How have things been in your world for the last week?
Do you still have all your friends?
Over here, in the wake of the election, I seem to be doing my best to alienate plenty of people. It hasn’t been on purpose, and I’m not super happy about it either. But trying to figure out the best way to navigate social media post-election has been hard. Sharing feelings and discussing fears online seems to lead to eye rolling from some and outright hostility from others.
This is the third time in a row I’ve been on the losing side of a presidential election. However, it feels different this year. After the two previous elections, I don’t remember the winners ever being quite so angry or the losers quite so distraught. Maybe it’s because I’m on Twitter this year, and Twitter seems to be ground zero for bad behavior.
On Opposites Sides of a Canyon
While it may be a convenient scapegoat, I don’t think I can blame social media entirely for the post-election fallout many of us might be experiencing. No, I think it’s because never before have we been quite so divided in how we see the world.
It’s like we’re standing on the opposites of a canyon. Not only can we not hear what the other side is saying, we can’t even see where they stand. When I think about where my beliefs diverge from many of my friends, the difference in stark.
- I see the election results as a sign the nation has turned away from God.
- They see the election results as a sign God answers prayers.
- I believe Donald Trump is a danger to democracy.
- They believe Donald Trump is a sign democracy works.
- I can’t understand why anyone would believe a word Donald Trump says.
- They can’t understand why I can’t give Donald Trump a chance.
- My perspective: never has a man been so obviously unfit to be president.
- Their perspective: never has a man been so obviously right for the presidency.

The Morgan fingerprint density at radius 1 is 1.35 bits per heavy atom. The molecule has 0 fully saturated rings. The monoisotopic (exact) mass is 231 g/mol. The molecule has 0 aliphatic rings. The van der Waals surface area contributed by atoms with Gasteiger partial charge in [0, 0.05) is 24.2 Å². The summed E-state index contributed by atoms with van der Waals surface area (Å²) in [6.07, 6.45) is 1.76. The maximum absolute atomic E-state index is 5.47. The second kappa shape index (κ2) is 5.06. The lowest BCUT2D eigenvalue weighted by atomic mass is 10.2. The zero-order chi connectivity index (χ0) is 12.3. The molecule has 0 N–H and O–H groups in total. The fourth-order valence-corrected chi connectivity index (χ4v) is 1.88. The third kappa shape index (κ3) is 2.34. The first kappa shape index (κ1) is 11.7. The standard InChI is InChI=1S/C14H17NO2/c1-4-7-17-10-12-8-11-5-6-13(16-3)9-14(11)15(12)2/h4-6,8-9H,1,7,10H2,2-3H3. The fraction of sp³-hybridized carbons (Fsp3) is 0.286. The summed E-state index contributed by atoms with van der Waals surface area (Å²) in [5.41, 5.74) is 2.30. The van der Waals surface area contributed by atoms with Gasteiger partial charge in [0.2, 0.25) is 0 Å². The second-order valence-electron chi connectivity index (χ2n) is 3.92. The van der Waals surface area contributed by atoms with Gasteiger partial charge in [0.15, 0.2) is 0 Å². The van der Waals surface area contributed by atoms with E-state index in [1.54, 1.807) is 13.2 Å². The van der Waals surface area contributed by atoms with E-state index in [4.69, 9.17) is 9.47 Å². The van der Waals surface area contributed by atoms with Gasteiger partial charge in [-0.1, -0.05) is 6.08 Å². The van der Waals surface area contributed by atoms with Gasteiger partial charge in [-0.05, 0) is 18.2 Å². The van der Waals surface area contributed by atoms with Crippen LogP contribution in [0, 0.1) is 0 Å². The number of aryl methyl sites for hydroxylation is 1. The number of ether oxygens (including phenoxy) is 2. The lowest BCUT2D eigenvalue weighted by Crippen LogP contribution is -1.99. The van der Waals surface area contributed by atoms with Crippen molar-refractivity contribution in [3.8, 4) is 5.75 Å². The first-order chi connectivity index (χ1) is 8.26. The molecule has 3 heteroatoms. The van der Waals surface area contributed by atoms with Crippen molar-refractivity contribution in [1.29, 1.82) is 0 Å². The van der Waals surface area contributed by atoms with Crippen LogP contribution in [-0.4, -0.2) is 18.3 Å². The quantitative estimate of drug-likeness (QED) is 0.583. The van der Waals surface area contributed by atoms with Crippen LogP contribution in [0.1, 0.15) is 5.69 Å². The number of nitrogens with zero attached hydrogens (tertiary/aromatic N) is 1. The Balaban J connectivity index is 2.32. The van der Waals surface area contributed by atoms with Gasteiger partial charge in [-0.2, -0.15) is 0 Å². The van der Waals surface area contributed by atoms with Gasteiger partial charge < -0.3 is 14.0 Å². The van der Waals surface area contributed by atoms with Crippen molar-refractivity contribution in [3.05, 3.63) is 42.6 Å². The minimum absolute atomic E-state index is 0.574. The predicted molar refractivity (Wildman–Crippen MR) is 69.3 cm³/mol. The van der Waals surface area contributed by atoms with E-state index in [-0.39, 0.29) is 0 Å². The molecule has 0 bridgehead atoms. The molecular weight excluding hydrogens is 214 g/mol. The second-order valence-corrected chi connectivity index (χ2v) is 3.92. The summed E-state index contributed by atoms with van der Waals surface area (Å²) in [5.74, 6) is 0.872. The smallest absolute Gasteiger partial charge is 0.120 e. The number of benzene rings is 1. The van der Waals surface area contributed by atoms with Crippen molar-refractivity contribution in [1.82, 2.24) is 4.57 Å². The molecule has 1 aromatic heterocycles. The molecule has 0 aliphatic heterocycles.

That’s a huge chasm for us to cross! How do we even begin to find common ground?
Struggling to Find the Right Response After the Election
Here’s the thing. The people I find myself disagreeing with aren’t simply personalities and pundits on TV or radio. They are people right here in front of me – friends I love, acquaintances I respect.
I don’t want to lose my relationships with these people. I want to continue to love and respect them, and just as importantly, I want them to continue to love and respect me. And quite frankly, they’re not going to do that if I insist on always pointing out where I think they are wrong and I am right.
After a lot of soul searching over the weekend, I found myself coming back to these points time and time again:
- I need to remember that I can’t change anyone but myself.
- I need to remember that even though I disagree with my friends, we all have a common goal. We all love our country and want what’s best for it. No one voted for Donald Trump thinking he would be the end of democracy.
- I need to remember that we are all doing the best we can with the information we have.
I can’t change how my friends feel about the election and really it doesn’t matter at this point anyway. What’s done is done. Either we get four years of economic prosperity or four years of recession. Four years of peacetime or four years of war. Those things are out of my hands at this point so there’s really no use in railing against someone’s past decisions.
However, here’s where I still struggle:
My moral code – probably thanks to years of Catholic social justice teaching – compels me to point out injustice when I see it. I see a lot of injustice surrounding our president-elect and the behaviors of some of his supporters. So when is it productive to point out those things and when is it beating a dead horse?
Some of my friends would probably say I’m beating a dead horse right now, but I haven’t quite figured out where that line is myself. If you’re one of those friends reading this, I hope you’ll bear with me while I figure it out.
Do you have friends standing on the other side of the canyon? How are you trying to find common ground?
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